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The Tyranny of Low Expectations

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Years ago, I was sitting in a cafe' with my rabble-rousing friend James, both of us gnawing our teeth over the myriad difficulties facing the peace and social justice movement. We cited the usual suspects that stood in the way of progress: the entrenched corporate and financial elite; the embedded Pentagon machine; too much TV.

"But you know what our biggest problem is?" James asked, growing animated. "It's our low expectations! Think about it, man. Folks in this country will always fight for their rights when pushed hard enough, yet we always seem to settle for crumbs, grateful to achieve anything. And that's because we've accepted that we can't win much anymore. I mean, we want a better world, can imagine one, but we don't expect it, not really."

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James went on to say that our expectations are triply low for our so-called political leaders in Congress and the White House. It's common, for example, to acknowledge that politicians are all "just a bunch of crooks and lairs."

"I don't know how many times I've heard these words, or said them myself," James continued. "Yet we still settle for crap like "the lesser of two evils,' as if that's the best we can do, the most we can hope for. But for the most part, we don't accept that "quality' about our teachers and doctors--or even our car mechanics! We hold them to at least a level of competency and good intention. So why do we accept the opposite for people who are responsible for the life and death of millions? How pitiful is that?"

James had a point, and his words ring truer to me now than when he uttered them a decade ago. This lowering of the bar has gone on for having a president who can speak in complete sentences is considered a lofty achievement. If the sentences are about the righteousness of war and empire, well, hey, how about those active verbs, huh? Who needs substance when you can work a crowd?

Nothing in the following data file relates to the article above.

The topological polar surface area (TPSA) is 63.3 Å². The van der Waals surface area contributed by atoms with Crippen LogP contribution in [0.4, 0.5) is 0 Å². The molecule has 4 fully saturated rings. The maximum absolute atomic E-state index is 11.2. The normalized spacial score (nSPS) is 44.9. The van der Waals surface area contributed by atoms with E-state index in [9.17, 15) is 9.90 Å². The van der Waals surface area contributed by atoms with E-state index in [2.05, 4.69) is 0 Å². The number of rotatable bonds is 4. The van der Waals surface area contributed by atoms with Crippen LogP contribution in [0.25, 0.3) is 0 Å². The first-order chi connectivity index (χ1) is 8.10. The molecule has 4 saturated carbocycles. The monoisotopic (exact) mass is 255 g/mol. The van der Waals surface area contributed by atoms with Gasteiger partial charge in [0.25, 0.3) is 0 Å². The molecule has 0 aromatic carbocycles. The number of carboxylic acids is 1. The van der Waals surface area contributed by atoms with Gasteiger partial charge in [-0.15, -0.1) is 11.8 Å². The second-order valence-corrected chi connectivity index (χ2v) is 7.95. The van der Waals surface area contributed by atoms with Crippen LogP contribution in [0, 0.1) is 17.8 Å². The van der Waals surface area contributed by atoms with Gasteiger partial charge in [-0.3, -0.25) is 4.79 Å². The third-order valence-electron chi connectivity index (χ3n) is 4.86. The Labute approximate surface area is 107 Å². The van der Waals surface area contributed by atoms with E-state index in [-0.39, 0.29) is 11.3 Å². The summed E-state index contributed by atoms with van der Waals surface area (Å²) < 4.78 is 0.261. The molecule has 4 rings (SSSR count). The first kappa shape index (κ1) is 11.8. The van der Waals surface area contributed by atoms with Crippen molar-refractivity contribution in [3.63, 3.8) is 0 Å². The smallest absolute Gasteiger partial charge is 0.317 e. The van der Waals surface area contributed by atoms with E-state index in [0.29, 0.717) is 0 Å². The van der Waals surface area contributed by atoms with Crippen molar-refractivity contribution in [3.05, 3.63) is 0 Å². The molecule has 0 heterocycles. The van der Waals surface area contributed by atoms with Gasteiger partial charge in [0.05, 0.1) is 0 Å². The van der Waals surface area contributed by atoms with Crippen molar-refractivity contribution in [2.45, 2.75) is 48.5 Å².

I guess a case can be made that with Obama, people's expectations were initially not low but high, maybe even unreasonably high. I submit, however, that deep down most people really didn't expect that much from his administration. It was the very idea of his election that was embraced, a symbol that a Black man can actually become president. Yes there was great hope, but great expectations?

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Whatever the case, it seems increasingly the case that we now live under a full-scale tyranny of low expectations; a resignation to despair that has narrowed our struggle and sapped our vision of what is possible. As David Michael Green, professor of political science at Hofstra University in New York City explained, the practice of our politics is so broken today, that "even good Americans--of generous intentions, thoughtful analysis and progressive dispositions--are losing the capacity to imagine genuine alternatives to an American politics which offers the choice between right, far right and hysterical right, all of them differing only in the shading of the patina they spray over their common oligarchical core." (Jan. 10, Information Clearing House)

Professor Green called this condition "an utter failure of the imagination" and the victory of a "regressive framing effort" that has cast even common sense issues into a bewildering and complicated morass. "What could be easier to figure out than nationalized healthcare, when every other developed country in the world already does it?" Green asks. "Yet a lot of progressives in America have been trained to lower their expectations enough to ignore the existence of these ideas and models."

Let me end by saying that I'm guilty of these low expectations also. Despite not being caught up in Obamamania, and sticking to my guns that both the Republicans and Democratic Party are tools of imperialism, I often think that we've reached the end of the road. That the most we in the social justice movement can do is keep up the good fight, lumber forward and play the crummy cards we've been dealt.

There are still days when I try to maintain a revolutionary optimism, i.e. a belief based not on abstract hope but in the power of collective action; in the knowledge that a people's movement has won before and can do so again, even when victory seems impossible. But it's becoming increasingly hard to keep the faith, so to speak.

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David Pe'rez is a journalist, actor and editor raised in the South Bronx, New York, and currently living in Taos, New Mexico. He has investigated and written on social justice issues, the environment, the U.S. electoral farce, and the struggle (more...)

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The Tyranny of Low Expectations